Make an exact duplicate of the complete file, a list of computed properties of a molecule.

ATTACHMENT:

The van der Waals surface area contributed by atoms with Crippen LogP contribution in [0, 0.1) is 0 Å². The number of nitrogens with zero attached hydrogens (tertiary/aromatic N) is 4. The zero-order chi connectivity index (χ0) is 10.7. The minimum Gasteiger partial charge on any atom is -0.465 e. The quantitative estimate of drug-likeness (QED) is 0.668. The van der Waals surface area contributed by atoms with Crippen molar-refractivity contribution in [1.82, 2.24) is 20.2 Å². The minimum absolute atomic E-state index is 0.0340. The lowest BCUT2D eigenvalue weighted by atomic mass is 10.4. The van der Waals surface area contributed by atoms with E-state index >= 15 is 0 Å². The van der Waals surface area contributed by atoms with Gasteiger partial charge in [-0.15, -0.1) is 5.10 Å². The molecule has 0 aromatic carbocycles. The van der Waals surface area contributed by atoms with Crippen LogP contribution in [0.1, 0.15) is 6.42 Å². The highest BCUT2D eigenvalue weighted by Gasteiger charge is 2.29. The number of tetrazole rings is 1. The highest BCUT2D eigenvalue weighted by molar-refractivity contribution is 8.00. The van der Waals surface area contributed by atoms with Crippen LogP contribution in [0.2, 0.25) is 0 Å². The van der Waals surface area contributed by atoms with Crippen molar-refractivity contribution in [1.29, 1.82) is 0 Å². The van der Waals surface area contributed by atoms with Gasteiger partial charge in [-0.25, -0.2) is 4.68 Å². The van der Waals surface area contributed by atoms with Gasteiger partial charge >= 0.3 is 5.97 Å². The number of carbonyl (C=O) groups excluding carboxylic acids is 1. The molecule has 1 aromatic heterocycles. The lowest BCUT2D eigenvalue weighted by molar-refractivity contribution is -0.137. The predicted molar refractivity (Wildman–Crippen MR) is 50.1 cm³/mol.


The van der Waals surface area contributed by atoms with Crippen LogP contribution in [0, 0.1) is 0 Å². The number of nitrogens with zero attached hydrogens (tertiary/aromatic N) is 4. The zero-order chi connectivity index (χ0) is 10.7. The minimum Gasteiger partial charge on any atom is -0.465 e. The quantitative estimate of drug-likeness (QED) is 0.668. The van der Waals surface area contributed by atoms with Crippen molar-refractivity contribution in [1.82, 2.24) is 20.2 Å². The minimum absolute atomic E-state index is 0.0340. The lowest BCUT2D eigenvalue weighted by atomic mass is 10.4. The van der Waals surface area contributed by atoms with E-state index >= 15 is 0 Å². The van der Waals surface area contributed by atoms with Gasteiger partial charge in [-0.15, -0.1) is 5.10 Å². The molecule has 0 aromatic carbocycles. The van der Waals surface area contributed by atoms with Crippen LogP contribution in [0.1, 0.15) is 6.42 Å². The highest BCUT2D eigenvalue weighted by Gasteiger charge is 2.29. The number of tetrazole rings is 1. The highest BCUT2D eigenvalue weighted by molar-refractivity contribution is 8.00. The van der Waals surface area contributed by atoms with Crippen LogP contribution in [0.2, 0.25) is 0 Å². The van der Waals surface area contributed by atoms with Crippen molar-refractivity contribution in [1.29, 1.82) is 0 Å². The van der Waals surface area contributed by atoms with Gasteiger partial charge in [-0.25, -0.2) is 4.68 Å². The van der Waals surface area contributed by atoms with Gasteiger partial charge >= 0.3 is 5.97 Å². The number of carbonyl (C=O) groups excluding carboxylic acids is 1. The molecule has 1 aromatic heterocycles. The lowest BCUT2D eigenvalue weighted by molar-refractivity contribution is -0.137. The predicted molar refractivity (Wildman–Crippen MR) is 50.1 cm³/mol.